Yesterday the UK press was abuzz with headlines screaming about the damage parents are doing to their children by swadddling. Here’s a summary of what’s been going on…
Why is this in the news now?
An orthopaedic surgeon in the UK, Prof Clarke, published an opinion piece in Archives of Disease in Childhood highlighting some potential issues with swaddling.
What’s the main concern?
That the position some babies are put in for swaddling predisposes them to hip dysplasia.
Swaddling forces babies to lie with their hips extended and their legs adducted, rather than in the more natural flexed and abducted position.
The suggestion from previous studies is that there is an association between swaddling and developmental dysplasia of the hips. Babies who are born with hip dysplasia may have persistent dysplasia if swaddled, rather than allowing it to resolve.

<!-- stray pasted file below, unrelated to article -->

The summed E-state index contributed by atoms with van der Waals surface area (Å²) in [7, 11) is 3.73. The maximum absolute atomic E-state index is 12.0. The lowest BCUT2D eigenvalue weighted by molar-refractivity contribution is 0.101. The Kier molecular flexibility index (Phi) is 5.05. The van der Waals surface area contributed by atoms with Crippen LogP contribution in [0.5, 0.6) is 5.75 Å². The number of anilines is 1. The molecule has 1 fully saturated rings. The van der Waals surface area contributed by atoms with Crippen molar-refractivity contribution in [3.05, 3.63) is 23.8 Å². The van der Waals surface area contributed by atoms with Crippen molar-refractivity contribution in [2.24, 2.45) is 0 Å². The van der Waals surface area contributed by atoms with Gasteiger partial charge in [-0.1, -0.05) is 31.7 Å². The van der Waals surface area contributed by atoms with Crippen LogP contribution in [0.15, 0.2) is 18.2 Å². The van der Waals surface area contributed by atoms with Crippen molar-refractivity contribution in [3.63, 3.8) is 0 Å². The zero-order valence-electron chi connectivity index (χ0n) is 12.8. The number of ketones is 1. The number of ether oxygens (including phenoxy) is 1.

Is swaddling all bad?
No, and if you’ve ever had a baby yourself, you’ve probably done it, as stats show that the vast majority of people do swaddle. In fact, studies cited by Clarke demostrate that swaddled infants sleep longer and, in preterm babies, swaddling improves neuromuscular development.
What is the right position if swaddling a baby?
This video by the International Hip Dysplasia Institute explains nicely how to swaddle without damaging the hips:
But essentially, don’t swaddle too tightly as it can encourage dysplasia and possibly dislocation. The hips should be free to allow some movement, but you can swaddling tightly round the arms.
What’s the medical community’s take on this?
It’s been reported pretty much everywhere and there has been vocal professional support. Spokespeople from Great Ormond Street Hospital, the Royal College of Midwives, and the Institute of Child Health are in agreement that swaddling isn’t good for hips. Some are even advising against swaddling completely.